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Zoey_ JD
Zoey_ JD, JustAnswer Criminal Law Mentor
Category: Criminal Law
Satisfied Customers: 26788
Experience:  Admitted to NYS Criminal defense bar in 1989. Extensive arraignment, hearing, trial experience.
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Two detectives came to my home looking. He stated that I'm

Customer Question

Hi two detectives came to my home looking for me. He stated that I'm not in any trouble and need not to worry. He's investigating an open case and is interested in the other party involved. I filed a report a month ago about my ex, who has a record. Uncertain how to handle this situation.
Submitted: 1 year ago.
Category: Criminal Law
Expert:  Zoey_ JD replied 1 year ago.


Who is the likely defendant of the open case? Are you a suspect and are the police investigating whether to arrest you for someone else for a Criminal offense?

Customer: replied 1 year ago.
The likely defendant is my ex boyfriend. I bought him a vehicle which was repossessed and he alleged a weapon was in the vehicle n that I need to retrieve it ASAP. So I filed a report under those allegations. He has a record of drugs. I don't know what to anticipate here. I've never done anything illegal with him. I wasn't even aware of his habit until deep into the relationship.
Expert:  Zoey_ JD replied 1 year ago.

Thank you for the reply. If the police are just questioning you because of the complaint that you filed against your ex-boyfriend, then you are the states witness i in the case against your boyfriend. It is not a problem talking to the detective under those circumstances, because you are the prosecutions main witness in the case against him.

If, on the other hand, the police are not sure whether to arrest him and there is anything that you can say to them which may in criminate your self, then you need not to talk to the detective unless you do so with a criminal lawyer. So, how's your boyfriend been charged with anything at this point? Are the police trying to figure out who's gun was in the car?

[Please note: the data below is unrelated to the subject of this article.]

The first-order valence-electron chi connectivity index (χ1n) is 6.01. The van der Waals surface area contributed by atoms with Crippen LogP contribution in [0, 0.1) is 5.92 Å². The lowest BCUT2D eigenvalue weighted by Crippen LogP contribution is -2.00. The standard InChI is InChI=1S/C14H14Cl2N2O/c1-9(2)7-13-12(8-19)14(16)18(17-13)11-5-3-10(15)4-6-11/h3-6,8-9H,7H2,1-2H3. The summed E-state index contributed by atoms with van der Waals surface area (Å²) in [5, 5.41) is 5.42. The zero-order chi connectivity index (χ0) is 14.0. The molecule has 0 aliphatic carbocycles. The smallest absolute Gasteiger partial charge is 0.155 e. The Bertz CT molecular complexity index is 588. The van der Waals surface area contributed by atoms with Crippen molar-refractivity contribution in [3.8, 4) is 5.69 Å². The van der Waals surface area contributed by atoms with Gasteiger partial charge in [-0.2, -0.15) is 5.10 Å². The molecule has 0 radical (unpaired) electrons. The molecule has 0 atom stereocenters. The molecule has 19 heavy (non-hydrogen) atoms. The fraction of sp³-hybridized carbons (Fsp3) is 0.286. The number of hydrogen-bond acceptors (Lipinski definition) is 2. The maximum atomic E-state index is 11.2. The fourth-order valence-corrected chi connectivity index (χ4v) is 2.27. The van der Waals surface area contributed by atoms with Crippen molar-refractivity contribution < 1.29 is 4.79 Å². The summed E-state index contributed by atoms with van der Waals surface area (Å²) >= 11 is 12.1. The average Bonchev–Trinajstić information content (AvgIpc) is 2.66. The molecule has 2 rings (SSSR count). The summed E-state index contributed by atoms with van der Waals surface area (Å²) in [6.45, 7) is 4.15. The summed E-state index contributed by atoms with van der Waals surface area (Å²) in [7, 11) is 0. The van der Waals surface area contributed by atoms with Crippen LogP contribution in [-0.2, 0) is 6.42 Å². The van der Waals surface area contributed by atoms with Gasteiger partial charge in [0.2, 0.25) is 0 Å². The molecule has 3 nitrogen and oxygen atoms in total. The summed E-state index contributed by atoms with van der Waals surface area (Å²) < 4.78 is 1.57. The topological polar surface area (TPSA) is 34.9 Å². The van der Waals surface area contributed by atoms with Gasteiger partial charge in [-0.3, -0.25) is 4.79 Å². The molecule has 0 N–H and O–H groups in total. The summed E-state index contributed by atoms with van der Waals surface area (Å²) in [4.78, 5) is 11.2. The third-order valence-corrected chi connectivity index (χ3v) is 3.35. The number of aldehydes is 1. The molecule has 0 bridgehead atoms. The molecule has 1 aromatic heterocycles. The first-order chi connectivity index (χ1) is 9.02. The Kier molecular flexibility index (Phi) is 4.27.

Customer: replied 1 year ago.
I don't think they found a gun in the vehicle. He confessed after that he was lying. He just wanted me to retrieve the vehicle and I guess under terms of intimidation. So I'm
almost certain their visit wasn't in relation to the what may have been discovered in the vehicle. It has already been sold. I'm just concerned now what is this visit about. He has a long record which he still lives by. He's pending deportation.
Expert:  Zoey_ JD replied 1 year ago.

This sounds like it is your ex who is being investigated and not you and that there is nothing you would have to worry about if you cooperate with the detective. However, as I have said, anything you say incriminating can be used against you to charge you with an offense if that's what the police are looking to do.

You have no obligation to cooperate in an investigation unless the state summons you with a court order. You can turn the detective down and wait to see if such an order will come and they cannot hold that against you. Or, if you want to be helpful but you are very concerned about this -- and I understand why you would be -- you could consult with a local criminal lawyer who could call the police for you and get a better sense of what is going on and whether you should talk to them without representation

Customer: replied 1 year ago.
The detective I spoke with said sorry to bother me but he just wants to speak to me in person if it's possible. He will be out on vacation this week and will touch base with me next week. I intend to have a lawyer present during the meeting. To relieve any form of anxiety.
Expert:  Zoey_ JD replied 1 year ago.

Great! That's a very good idea. Police are allowed to lie to civilians when they are looking for information on a crime. So you can never take the word of a detective when he tells you that he's not looking into wheter to investigate and/or arrest you.

Under the circumstances you've given me, it does look as if it's him and not you who is the target of their investigation. But that could change depending on what the detective learns, so it's best that you have counsel with you.